Universal Audio Arrow review

The answer to your prayers?

  • £449
  • €499
  • $499
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Our Verdict

More than just a cut-down Apollo, Arrow’s bus-powering and form factor make it a genuinely mobile UAD-2/Unison interface.

Pros

  • A compact, bus-powered UAD-2/ Unison interface at last!
Superb sound and workflow.
  • Solid UAD-2 plugins bundle.
  • Great price vs Solo Apollo Twin MkII.

Cons

  • Thunderbolt 3 isn’t ubiquitous.
  • Thunderbolt 3 cable not included.

With their stellar performance and access to the increasingly huge range of superb UAD-2 analogue hardware emulation plugins, Universal Audio’s Apollo audio interfaces are among the music technology industry’s biggest success stories. 

However, being externally powered, recording and mixing ‘on the go’ with them has never been an option - until now! 

With Arrow, UA is at last offering what essentially amounts to a compact, bus-powered Apollo - no mains plug required. Not only that, but it has also made it its most affordable interface yet, at £140 less than the cheapest Apollo. Consequently, you get a bit less I/O than you do with Apollo, and no Core Duo or Quad DSP options, but, crucially, no compromises have been made when it comes to features and functionality. 

There’s a Solo Core chip for powering the 14 included UAD-2 plugins (see Playing the Classics) and any others you might choose to buy, two Unison-enabled mic preamps, and the high quality converters for which Universal Audio are known. In other words, it’s pretty much the full Apollo/UAD-2 experience in a unit you can use anywhere.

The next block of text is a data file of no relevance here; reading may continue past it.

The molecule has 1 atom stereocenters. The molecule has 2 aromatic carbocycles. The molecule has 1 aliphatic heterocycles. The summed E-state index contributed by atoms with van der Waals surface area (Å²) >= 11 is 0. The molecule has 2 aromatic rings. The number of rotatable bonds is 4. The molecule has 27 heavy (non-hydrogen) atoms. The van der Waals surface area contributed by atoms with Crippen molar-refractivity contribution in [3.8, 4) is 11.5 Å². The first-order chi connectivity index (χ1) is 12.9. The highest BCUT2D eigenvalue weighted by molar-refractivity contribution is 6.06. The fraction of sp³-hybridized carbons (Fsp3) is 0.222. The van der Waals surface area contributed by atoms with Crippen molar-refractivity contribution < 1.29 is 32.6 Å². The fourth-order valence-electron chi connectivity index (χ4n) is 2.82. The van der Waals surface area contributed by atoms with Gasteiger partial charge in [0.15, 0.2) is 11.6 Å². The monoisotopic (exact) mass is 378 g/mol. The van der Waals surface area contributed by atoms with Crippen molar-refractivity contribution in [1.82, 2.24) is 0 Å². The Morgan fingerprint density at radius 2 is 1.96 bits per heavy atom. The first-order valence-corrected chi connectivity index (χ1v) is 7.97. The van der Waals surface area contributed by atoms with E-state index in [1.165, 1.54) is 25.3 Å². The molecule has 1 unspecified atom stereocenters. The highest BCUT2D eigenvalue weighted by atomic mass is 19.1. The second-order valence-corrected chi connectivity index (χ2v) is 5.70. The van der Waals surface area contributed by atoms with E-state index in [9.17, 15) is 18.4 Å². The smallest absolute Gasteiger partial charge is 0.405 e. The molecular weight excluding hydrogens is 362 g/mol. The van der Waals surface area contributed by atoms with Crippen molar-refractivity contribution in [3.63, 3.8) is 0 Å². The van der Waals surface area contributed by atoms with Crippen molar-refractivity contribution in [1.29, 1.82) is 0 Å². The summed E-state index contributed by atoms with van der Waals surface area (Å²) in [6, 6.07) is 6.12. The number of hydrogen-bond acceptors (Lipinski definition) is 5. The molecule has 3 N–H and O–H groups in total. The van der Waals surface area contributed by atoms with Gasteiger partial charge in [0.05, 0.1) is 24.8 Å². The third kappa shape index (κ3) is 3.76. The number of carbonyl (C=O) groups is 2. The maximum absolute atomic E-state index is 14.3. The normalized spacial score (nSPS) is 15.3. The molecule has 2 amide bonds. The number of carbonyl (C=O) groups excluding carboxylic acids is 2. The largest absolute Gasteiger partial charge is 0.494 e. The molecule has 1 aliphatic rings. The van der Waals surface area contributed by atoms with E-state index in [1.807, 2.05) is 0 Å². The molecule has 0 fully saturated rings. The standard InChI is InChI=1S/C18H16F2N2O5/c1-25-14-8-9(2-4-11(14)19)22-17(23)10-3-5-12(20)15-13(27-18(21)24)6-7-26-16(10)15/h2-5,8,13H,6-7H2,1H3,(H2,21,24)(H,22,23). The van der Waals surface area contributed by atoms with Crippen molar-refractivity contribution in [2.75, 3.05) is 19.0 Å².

Take Aim

As we’ve come to expect from Universal Audio (and, indeed, have every right to in any audio interface at this price point), Arrow is very well built - satisfyingly chunky, with a solid matt metal casing. It’s also nicely compact, with an 18x12cm footprint, and surprisingly light at just 0.63kg. Eminently portable, then. 

Arrow is a Thunderbolt 3 device - the first of its kind, in fact. Thunderbolt 3 uses the same connector type as USB-C but isn’t the same thing, so potential Arrow owners should make sure that what appears to be the right port on their computer isn’t in fact USB-C. For Mac users, this is very straightforward: the current generation of MacBook Pro, iMac and iMac Pro include compatible Thunderbolt 3/USB-C ports, but the 12" MacBook’s identical-looking hole is only USB-C and thus won’t work with Arrow. 

For PC users, the situation is less clear cut, of course, but there are now quite a few Thunderbolt 3-packing machines on the market, so just be very clear on your specs before you buy. 

The stated reason for the use of Thunderbolt 3 rather than 1 or 2 is that it enables the bus powering that’s key to Arrow’s portability. The data transfer side of things is fully backwards compatible all the way back to Thunderbolt 1, however, so you could use an externally powered Thunderbolt 3 dock to connect Arrow to a Thunderbolt 1/2 computer. 

Naturally, though, UA point out that this particular setup isn’t fully tested or officially supported. Plus, of course, mobility is one of Arrow’s big selling points, so if you’re going to lumber yourself with a power supply and dock, it might be worth stepping up to the Core Solo Apollo Twin MkII anyway. 

The other consideration is the cable used to plug Arrow into the computer. Disappointingly, there isn’t one in the box, so you have to buy one separately, and again, it has to be specifically made for Thunderbolt 3 - USB-C won’t work.